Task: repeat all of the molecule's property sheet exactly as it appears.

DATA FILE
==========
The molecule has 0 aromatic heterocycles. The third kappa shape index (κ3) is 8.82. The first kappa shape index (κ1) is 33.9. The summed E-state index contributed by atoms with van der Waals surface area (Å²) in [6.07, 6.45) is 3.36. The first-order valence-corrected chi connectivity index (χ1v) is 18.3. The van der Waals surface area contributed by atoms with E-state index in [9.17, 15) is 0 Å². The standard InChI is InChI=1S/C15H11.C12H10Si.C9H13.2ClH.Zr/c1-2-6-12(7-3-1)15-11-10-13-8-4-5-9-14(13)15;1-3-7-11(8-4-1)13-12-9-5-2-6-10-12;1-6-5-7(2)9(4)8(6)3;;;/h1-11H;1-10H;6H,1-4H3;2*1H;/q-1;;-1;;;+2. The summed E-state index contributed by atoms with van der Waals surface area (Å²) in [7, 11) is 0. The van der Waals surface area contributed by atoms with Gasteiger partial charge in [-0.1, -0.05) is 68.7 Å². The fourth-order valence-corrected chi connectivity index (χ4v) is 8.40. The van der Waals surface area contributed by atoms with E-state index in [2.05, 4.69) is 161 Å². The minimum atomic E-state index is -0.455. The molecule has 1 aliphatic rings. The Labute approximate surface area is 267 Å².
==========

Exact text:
The molecule has 0 aromatic heterocycles. The third kappa shape index (κ3) is 8.82. The first kappa shape index (κ1) is 33.9. The summed E-state index contributed by atoms with van der Waals surface area (Å²) in [6.07, 6.45) is 3.36. The first-order valence-corrected chi connectivity index (χ1v) is 18.3. The van der Waals surface area contributed by atoms with E-state index in [9.17, 15) is 0 Å². The standard InChI is InChI=1S/C15H11.C12H10Si.C9H13.2ClH.Zr/c1-2-6-12(7-3-1)15-11-10-13-8-4-5-9-14(13)15;1-3-7-11(8-4-1)13-12-9-5-2-6-10-12;1-6-5-7(2)9(4)8(6)3;;;/h1-11H;1-10H;6H,1-4H3;2*1H;/q-1;;-1;;;+2. The summed E-state index contributed by atoms with van der Waals surface area (Å²) in [7, 11) is 0. The van der Waals surface area contributed by atoms with Gasteiger partial charge in [-0.1, -0.05) is 68.7 Å². The fourth-order valence-corrected chi connectivity index (χ4v) is 8.40. The van der Waals surface area contributed by atoms with E-state index in [2.05, 4.69) is 161 Å². The minimum atomic E-state index is -0.455. The molecule has 1 aliphatic rings. The Labute approximate surface area is 267 Å².